They haven’t even had sex yet because Benjamin wants their first time together to be special. Surprise, surprise, it turns out that Benjamin isn’t going to propose, and that he’s gay. Kate is shocked. Shocked, I say! So, at this point, I go back and read the blurb, hoping the heroine of the story isn’t Kate, because I hate Kate. She’s a whiny, needy, clingy wannabe-bride cliche who is too dim (or self-centered) to realize that her boyfriend of a year doesn’t want anything to do with her physically (which should’ve sent up a HUGE red flag, Kate, honey).
Then we jump to Nate, but not Nate in 2016 where our dim-witted heroine Kate is, but Nate in 2006. Young Nate’s a med school student who decides to lose his virginity to a stranger who just picked him up in a bar, no questions asked. She could be a serial killer, or have herpes or God knows what, but young Nate doesn’t care because she’s pretty. So now I think that Kate and Nate (how gross is it that their names rhyme?) are dumbasses and I kind of hate them both.
Then we jump to Jess in 2006. I’m confused at this point. There wasn’t a Jess mentioned in the blurb. Who is Jess? Turns out Jess is the, um, friendly gal who picked up Nate in the bar. Jess is vapid and self-centered and generally horrible. It’s a toss-up whether I hate her more than Kate and Nate.
Chapter two jumps back into 2016 (seriously, WTF is up with all these freakin’ time jumps?) with Kate’s perspective. Kate is now forcing poor Benjamin to pretend that they’re still together and that he’s not in love with another man because she’s too much of a wuss to put on her big girl panties and tell her family what happened. It’s now official: I hate her more than Jess and Nate combined.
Jump back to Jess in 2009, who is now married to and cheating on Nate. No big shock. That’s a risk you run when you give up your virginity to the first random in a bar who offers to take it, Nate. Can’t say I feel to sorry for you.
Chapter three jumps back to Kate in 2016 who sees Nate at the gym and immediately thinks, “He’s not the one.” Because who doesn’t look at every dude they see at the gym as a potential life mate? And why does Kate feel that Nate isn’t for her, you ask? Not because their names grossly rhyme (which is a valid reason not to get involved with him), but because he has tattoos, of course. Turns out Kate is as vapid and judgemental as Jess.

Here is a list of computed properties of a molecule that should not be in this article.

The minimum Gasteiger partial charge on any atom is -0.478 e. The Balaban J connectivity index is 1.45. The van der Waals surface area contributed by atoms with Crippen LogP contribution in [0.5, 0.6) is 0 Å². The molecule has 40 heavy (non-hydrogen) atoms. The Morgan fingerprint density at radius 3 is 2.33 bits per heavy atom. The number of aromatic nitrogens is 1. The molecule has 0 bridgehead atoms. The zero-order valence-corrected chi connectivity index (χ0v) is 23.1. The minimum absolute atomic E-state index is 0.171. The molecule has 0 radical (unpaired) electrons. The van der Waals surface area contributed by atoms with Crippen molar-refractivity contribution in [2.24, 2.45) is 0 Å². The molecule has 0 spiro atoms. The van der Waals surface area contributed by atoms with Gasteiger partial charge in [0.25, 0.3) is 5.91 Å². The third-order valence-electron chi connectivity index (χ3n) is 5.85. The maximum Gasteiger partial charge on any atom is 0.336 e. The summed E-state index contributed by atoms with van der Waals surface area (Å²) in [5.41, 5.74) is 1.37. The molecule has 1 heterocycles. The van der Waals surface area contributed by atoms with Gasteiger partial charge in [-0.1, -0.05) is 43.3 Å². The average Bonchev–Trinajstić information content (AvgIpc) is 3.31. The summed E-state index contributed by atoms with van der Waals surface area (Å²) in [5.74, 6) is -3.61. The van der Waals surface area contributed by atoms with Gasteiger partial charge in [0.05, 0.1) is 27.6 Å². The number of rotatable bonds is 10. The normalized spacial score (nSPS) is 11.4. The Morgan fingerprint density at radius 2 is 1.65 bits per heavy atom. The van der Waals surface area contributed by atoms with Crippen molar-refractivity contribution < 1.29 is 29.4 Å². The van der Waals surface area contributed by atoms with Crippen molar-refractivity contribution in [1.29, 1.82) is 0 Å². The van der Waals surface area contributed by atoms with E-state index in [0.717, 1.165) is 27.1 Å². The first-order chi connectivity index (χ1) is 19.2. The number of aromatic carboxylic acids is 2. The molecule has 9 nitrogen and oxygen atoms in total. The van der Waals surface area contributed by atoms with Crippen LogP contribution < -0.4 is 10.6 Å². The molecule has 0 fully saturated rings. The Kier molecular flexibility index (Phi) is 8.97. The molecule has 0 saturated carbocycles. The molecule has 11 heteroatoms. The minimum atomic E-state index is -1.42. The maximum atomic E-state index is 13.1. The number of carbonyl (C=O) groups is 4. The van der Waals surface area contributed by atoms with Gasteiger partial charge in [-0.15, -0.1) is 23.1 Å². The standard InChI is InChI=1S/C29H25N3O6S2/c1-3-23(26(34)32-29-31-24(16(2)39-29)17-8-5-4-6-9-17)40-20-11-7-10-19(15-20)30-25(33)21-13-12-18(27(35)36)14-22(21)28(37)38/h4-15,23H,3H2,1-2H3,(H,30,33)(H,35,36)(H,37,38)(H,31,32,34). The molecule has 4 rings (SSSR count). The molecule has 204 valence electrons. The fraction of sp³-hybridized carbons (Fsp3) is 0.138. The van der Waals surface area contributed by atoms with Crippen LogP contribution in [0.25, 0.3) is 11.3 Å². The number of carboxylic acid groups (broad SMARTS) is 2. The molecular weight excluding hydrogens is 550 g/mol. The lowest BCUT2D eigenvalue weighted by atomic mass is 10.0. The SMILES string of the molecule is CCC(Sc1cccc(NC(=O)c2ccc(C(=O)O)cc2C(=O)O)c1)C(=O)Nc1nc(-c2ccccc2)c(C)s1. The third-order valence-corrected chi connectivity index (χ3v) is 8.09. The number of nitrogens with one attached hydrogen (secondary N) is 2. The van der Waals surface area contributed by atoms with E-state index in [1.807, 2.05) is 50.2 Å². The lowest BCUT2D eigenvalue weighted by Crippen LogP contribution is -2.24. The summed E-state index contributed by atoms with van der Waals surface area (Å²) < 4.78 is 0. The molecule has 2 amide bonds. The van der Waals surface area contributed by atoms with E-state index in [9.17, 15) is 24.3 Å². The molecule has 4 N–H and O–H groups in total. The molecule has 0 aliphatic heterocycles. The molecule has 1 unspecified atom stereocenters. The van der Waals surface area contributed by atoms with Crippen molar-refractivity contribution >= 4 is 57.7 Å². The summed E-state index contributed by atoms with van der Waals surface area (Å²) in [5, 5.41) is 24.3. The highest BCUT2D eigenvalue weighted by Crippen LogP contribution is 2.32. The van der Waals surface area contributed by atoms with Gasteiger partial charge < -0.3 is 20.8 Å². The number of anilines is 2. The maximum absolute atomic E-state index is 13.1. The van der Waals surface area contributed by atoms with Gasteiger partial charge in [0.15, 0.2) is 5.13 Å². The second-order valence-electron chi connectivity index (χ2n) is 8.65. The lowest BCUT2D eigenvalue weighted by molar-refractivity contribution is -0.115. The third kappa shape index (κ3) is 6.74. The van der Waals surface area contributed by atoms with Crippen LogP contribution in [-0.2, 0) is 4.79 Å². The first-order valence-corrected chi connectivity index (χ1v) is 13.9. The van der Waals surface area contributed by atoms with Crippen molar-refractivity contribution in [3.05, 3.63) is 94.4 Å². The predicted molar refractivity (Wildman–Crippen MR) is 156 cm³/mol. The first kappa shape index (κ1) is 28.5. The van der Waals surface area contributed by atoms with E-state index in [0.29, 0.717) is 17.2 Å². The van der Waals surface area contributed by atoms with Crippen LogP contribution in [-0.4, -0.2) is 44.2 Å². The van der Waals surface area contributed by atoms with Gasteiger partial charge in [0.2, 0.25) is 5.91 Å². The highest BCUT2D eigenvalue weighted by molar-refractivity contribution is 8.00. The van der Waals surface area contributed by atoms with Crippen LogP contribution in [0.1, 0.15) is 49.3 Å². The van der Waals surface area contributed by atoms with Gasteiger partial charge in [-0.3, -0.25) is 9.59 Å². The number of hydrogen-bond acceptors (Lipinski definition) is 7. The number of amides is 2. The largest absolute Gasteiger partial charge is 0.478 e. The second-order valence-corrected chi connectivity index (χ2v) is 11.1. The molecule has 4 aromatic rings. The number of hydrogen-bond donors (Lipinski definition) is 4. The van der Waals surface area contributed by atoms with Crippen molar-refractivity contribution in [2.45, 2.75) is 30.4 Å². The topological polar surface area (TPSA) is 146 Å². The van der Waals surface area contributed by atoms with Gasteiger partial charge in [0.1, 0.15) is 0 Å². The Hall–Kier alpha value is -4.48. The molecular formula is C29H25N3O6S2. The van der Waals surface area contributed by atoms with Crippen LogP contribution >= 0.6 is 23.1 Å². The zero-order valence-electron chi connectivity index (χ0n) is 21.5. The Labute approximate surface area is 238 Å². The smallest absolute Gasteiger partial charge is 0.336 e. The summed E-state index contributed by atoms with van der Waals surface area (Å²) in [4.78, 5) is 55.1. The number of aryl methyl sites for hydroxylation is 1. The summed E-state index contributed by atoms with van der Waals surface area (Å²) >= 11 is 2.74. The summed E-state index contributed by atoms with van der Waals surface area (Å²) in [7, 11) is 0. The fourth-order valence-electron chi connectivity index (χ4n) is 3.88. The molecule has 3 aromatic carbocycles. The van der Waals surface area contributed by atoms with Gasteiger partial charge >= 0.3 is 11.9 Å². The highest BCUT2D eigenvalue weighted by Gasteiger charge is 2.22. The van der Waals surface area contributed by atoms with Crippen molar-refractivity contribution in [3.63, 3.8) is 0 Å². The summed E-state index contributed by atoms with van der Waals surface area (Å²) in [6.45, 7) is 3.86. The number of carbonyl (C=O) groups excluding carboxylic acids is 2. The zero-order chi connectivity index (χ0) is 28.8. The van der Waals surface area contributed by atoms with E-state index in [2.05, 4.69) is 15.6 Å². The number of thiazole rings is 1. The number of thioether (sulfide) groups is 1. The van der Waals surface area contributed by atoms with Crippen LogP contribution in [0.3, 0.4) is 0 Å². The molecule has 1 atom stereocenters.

And I’m out. I’m out with EXTREME prejudice because I hate all of the main characters. They’re all awful, stupid people who don’t deserve a HEA.
(Kind of off topic: it looks like the book is being marketed as romantic suspense. Um...no. The cover kind of hints at romantic comedy, but there’s nothing funny here. Not intentionally, anyway. So, I’m calling bullshit on how the book is being marketed and I’m calling it contemporary romance. Be warned if you go into this one looking for romantic suspense. Unless there’s a serial killer that shows up at the end to kill everyone. In which case, maybe I should’ve kept reading...) [UPDATE: This mis-marketing might not have been the author's fault. It was brought to my attention that sometimes Amazon takes it upon themselves to "help" authors out by adding their books to categories they don't belong in. My bad for not realizing that.]
Does this book contribute to or help crush the romance stigma?
This one IS the romance stigma. Ugh.
Other reading suggestions
Anything other than this. Literally anything. Pick a 5-star review or one of our 1-Click Wonder authors and go from there. On the other hand, if you’re a masochist and just enjoy reading really bad books like this one, then by all means, go check out our list of What Not to Read. You’ll find plenty of books that are every bit as putrid as this one. You’re welcome.